Elegran Edge
The Real Estate Blog

What is Elegran Edge? It’s the blog where we bring together the biggest and best stories from our neighborhood blogs and agent blogs. If it’s happening in Manhattan real estate, you can find it here.

Articles about "Historic Districts"

  • The Story of Manhattan: The Elegran Facebook Project By Aby Thomas | May 21, 2013

    Did you know that Manhattan got its name from the word “mannahatta,” which means “the island of many hills” in the Native American Lenape language? Or that the Empire State Building was, for a time, in a competition of sorts with the Chrysler Building to secure the title of the tallest building in New York? Or that Marilyn Monroe’s famous billowing white skirt scene in the 1955 hit movie The Seven Year Itch was filmed on the subway grates at 52nd Street and Lexington Avenue? Well, now you know! And if you now feel like learning more such tidbits about Manhattan, you now have a place to go to—the Elegran Facebook page! Yes, in what is most definitely a first for real estate firms in New York, we have captured some of Manhattan’s most memorable moments on our Facebook timeline. Put away your history texts—now you can check out the story of Manhattan by clicking through our feed on Facebook!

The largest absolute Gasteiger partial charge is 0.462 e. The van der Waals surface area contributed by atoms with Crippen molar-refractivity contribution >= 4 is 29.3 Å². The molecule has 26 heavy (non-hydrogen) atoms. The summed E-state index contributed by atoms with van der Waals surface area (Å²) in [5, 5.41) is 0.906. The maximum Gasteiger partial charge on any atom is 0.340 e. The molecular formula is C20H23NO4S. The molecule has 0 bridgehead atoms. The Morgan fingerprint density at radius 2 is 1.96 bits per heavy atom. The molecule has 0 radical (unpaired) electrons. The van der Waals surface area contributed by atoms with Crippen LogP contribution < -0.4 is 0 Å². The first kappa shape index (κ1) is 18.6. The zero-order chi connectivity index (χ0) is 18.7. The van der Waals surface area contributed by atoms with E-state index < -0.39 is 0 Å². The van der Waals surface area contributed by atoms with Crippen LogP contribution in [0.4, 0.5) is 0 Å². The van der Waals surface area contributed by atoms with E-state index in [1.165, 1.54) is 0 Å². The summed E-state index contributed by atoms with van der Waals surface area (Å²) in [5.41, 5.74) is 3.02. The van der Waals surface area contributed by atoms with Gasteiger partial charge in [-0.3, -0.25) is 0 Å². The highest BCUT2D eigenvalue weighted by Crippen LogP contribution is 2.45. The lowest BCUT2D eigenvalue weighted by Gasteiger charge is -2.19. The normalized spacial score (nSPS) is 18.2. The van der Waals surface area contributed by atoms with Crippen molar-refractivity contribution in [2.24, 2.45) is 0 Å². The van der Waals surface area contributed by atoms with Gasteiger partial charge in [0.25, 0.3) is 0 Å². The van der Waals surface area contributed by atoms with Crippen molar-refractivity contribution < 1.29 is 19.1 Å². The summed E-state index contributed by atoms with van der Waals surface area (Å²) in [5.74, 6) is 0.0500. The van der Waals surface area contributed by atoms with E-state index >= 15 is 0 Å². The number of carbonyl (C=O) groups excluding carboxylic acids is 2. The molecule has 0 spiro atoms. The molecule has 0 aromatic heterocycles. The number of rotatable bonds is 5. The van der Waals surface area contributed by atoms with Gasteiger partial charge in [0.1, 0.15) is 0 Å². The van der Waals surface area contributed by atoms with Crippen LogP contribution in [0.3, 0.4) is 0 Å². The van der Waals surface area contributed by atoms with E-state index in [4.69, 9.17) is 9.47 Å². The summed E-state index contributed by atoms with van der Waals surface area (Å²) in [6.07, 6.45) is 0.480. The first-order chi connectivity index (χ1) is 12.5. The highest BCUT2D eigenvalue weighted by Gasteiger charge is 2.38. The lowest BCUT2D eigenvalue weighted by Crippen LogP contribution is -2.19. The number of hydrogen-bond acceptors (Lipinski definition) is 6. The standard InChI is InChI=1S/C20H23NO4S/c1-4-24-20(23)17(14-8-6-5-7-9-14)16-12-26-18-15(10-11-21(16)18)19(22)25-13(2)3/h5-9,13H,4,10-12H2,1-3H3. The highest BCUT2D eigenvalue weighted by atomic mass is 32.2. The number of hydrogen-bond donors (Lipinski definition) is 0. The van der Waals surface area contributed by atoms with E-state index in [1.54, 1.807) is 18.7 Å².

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  • Yorkville Bank Building Acknowledged as Potential Neighborhood Landmark By Gabrielle Hughes | March 28, 2012

    Although the intersection of 85th Street and Third Avenue is currently home to a Gap and an Equinox, 1511Third Avenue is now being recognized as a historic site by the Landmarks Preservation Commission. The former banking center of Yorkville was recently nominated by a past LPC executive director, as many of the Manhattan neighborhood's frequenters have been questioning why the building has not already been landmarked.

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  • Growth and Historicity: The Problem with Manhattan Zoning Laws By Daniel Muhlenberg | March 06, 2012